The retreat of Yule's force was effected without more trouble than that which was caused by the nature of the country and the alternations of the climate. Van Tonder's Pass—a difficult defile which would have been impassable under opposition—was crossed, and a sudden spate on the Waschbank river only temporarily checked the retirement. A column was sent out from Ladysmith by White to check the Free Staters who had re-occupied Elandslaagte and to prevent them falling on Yule, and on October 24 they were engaged with success at Rietfontein. The sound of the artillery in this action was audible to Yule on the Waschbank, but he was unable to account for it.
On the afternoon of October 25 Yule was within one day's march of Ladysmith. He proposed to halt for the night; but suddenly a patrol from a column sent out by White to help him in appeared, and he received orders to press forward to Ladysmith.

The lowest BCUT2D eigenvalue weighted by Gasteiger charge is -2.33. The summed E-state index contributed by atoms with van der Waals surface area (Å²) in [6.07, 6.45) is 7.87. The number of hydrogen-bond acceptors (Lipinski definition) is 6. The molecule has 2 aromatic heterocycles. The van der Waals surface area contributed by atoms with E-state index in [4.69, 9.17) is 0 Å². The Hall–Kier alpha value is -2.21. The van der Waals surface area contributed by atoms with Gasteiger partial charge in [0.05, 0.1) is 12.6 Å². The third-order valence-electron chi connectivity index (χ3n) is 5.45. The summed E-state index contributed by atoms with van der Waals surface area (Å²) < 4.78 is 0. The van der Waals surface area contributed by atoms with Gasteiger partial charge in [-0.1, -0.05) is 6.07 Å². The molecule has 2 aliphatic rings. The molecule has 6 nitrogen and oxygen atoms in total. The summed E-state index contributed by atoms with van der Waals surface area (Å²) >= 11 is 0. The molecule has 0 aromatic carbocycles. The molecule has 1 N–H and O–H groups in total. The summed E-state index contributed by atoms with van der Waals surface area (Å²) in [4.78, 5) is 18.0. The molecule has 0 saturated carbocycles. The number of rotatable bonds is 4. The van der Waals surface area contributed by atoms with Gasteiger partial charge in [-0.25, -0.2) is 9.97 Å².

The exhausted men resumed their march, and the misery of that night's journey was probably never exceeded during any subsequent movement in the war. Sodden, hungry, weary, disheartened; men and transport animals inextricably intermingled; the column plodded onwards in the rain and the night. A halt at daylight next morning brought in some of the stragglers and gave a little rest to those who were still in the ranks; and by mid-day the men of Talana Hill had trudged into Ladysmith.
The urgency of the immediate resumption of the march had arisen from White's anxiety for the safety of Yule's force. Rietfontein had indeed, like Talana and Elandslaagte, been a tactically successful engagement and had similarly been followed by a retreat; but Yule was exposed to an attack by Erasmus, to whom he had given the slip at Dundee during the night of October 22 and who was known to be endeavouring to overtake him. Erasmus was believed to be acting from the direction of Elandslaagte; but fortunately for Yule his movements were not judiciously directed and his information was imperfect.
(Map, p. 139)